SoftBank Group Corp (9984.T) has agreed to spend more than $10 billion to take over WeWork, doubling down on an ill-fated investment and paying off its co-founder Adam Neumann to relinquish control, people familiar with the matter said on Tuesday.
The deal represents a stunning reversal of fortune for the U.S. office-space sharing startup, as well as its largest shareholder, SoftBank, which with the latest commitments will have spent more than $19 billion on a company that is now valued at just $8 billion.
The setback comes as SoftBank Chief Executive Masayoshi Son is seeking to convince investors to participate in the Japanese company’s second mammoth Vision Fund, for which he is seeking to raise $108 billion. To stem WeWork’s bleeding, SoftBank will need to reverse its widening losses and find a way to make it profitable.
The rescue financing also marks a dramatic fall from grace for Neumann, who as recently as last month was preparing to take WeWork public as chief executive after attaining a $47 billion valuation for it in January.
While WeWork employees now face the prospect of thousands of layoffs, Neumann has secured a $685 million side deal with SoftBank to step down from the board of WeWork’s owner, The We Company, the sources said.
- Court orders forfeiture of N6.42bn properties belonging to Diezani’s ally, Kola Aluko
- Nigeria won’t meet UN SDG 2030 health target unless – Prof. Soludo
Neumann faced margins calls on his personal borrowings against WeWork’s private stock as a result of the collapse of the company’s valuation. SoftBank has agreed to extend to him a $500 million loan to a credit line from JPMorgan Chase & Co (JPM.N), as well as pay him a $185 million fee for a four-year assignment as a consultant to WeWork, one of the sources said.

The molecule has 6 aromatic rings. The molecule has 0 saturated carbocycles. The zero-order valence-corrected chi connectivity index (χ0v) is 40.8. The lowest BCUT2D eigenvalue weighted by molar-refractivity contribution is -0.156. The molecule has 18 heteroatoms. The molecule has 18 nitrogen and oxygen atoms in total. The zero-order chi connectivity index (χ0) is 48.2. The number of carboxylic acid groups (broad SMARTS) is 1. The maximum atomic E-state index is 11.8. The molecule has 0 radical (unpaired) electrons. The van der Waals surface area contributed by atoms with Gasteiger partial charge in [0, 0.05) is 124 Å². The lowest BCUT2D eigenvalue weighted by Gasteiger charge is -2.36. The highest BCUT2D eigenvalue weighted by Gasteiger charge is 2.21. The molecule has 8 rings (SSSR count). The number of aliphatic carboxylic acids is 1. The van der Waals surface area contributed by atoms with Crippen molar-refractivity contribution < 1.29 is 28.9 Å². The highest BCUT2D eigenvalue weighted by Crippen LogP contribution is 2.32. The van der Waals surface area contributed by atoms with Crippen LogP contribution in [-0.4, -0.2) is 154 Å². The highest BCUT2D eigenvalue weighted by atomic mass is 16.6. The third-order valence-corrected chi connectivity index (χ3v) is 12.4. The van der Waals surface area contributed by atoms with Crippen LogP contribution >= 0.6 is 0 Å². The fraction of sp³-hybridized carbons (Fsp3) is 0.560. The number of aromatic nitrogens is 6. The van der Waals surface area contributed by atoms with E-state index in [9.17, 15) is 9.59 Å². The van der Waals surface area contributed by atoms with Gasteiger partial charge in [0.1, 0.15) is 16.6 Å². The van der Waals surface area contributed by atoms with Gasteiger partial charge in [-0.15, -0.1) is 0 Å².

Neumann had drawn down on $395 million on JPMorgan’s credit line, another of the sources added. Under the terms of the deal with SoftBank, he must use the proceeds of selling his stock to first repay the loan extended to him by SoftBank, according to the source.
Even though he will give up his board seat, Neumann will get two representatives on WeWork’s board, according to one of the sources.
Reuters first reported on Monday that Neumann was negotiating to step down from the board and would serve as an adviser.
“The consulting arrangement is mind-boggling. It’s terrible governance. Why pay the guy who got WeWork into this mess for advice. It’s adding insult to injury and a little more injury too,” said Nell Minow, vice chair of shareholder advisory firm ValueEdge Advisors.
Nevertheless, some WeWork investors said they supported the deal.
“Adam is a visionary who has created an impactful company which has transformed the way many people work, live and think. We think he deserved to take some money off the table for his contribution to the company,” said All Blue Capital managing partner Matt Novak. He declined to say how big his firm’s stake in WeWork is.